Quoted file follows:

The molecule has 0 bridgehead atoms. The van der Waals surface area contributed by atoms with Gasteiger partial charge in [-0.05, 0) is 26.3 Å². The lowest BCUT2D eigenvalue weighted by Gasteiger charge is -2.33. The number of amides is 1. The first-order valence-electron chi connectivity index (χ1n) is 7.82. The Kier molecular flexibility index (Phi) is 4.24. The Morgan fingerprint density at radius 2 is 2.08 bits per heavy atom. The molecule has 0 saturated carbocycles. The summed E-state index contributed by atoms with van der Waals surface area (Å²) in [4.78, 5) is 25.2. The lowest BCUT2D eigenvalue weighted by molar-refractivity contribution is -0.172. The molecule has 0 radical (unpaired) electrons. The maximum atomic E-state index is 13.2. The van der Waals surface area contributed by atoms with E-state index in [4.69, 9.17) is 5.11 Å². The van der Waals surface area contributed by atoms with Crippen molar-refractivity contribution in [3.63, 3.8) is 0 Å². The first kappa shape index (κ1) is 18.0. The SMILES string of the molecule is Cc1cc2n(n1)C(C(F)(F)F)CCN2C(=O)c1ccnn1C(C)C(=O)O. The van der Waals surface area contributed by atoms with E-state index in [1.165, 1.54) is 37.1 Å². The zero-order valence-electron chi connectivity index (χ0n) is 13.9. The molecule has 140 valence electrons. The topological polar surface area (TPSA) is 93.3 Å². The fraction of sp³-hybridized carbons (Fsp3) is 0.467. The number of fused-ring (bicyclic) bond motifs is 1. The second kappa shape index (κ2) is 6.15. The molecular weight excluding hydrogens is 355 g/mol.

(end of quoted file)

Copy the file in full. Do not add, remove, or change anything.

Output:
The molecule has 0 bridgehead atoms. The van der Waals surface area contributed by atoms with Gasteiger partial charge in [-0.05, 0) is 26.3 Å². The lowest BCUT2D eigenvalue weighted by Gasteiger charge is -2.33. The number of amides is 1. The first-order valence-electron chi connectivity index (χ1n) is 7.82. The Kier molecular flexibility index (Phi) is 4.24. The Morgan fingerprint density at radius 2 is 2.08 bits per heavy atom. The molecule has 0 saturated carbocycles. The summed E-state index contributed by atoms with van der Waals surface area (Å²) in [4.78, 5) is 25.2. The lowest BCUT2D eigenvalue weighted by molar-refractivity contribution is -0.172. The molecule has 0 radical (unpaired) electrons. The maximum atomic E-state index is 13.2. The van der Waals surface area contributed by atoms with E-state index in [4.69, 9.17) is 5.11 Å². The van der Waals surface area contributed by atoms with Crippen molar-refractivity contribution in [3.63, 3.8) is 0 Å². The first kappa shape index (κ1) is 18.0. The SMILES string of the molecule is Cc1cc2n(n1)C(C(F)(F)F)CCN2C(=O)c1ccnn1C(C)C(=O)O. The van der Waals surface area contributed by atoms with E-state index in [1.165, 1.54) is 37.1 Å². The zero-order valence-electron chi connectivity index (χ0n) is 13.9. The molecule has 140 valence electrons. The topological polar surface area (TPSA) is 93.3 Å². The fraction of sp³-hybridized carbons (Fsp3) is 0.467. The number of fused-ring (bicyclic) bond motifs is 1. The second kappa shape index (κ2) is 6.15. The molecular weight excluding hydrogens is 355 g/mol.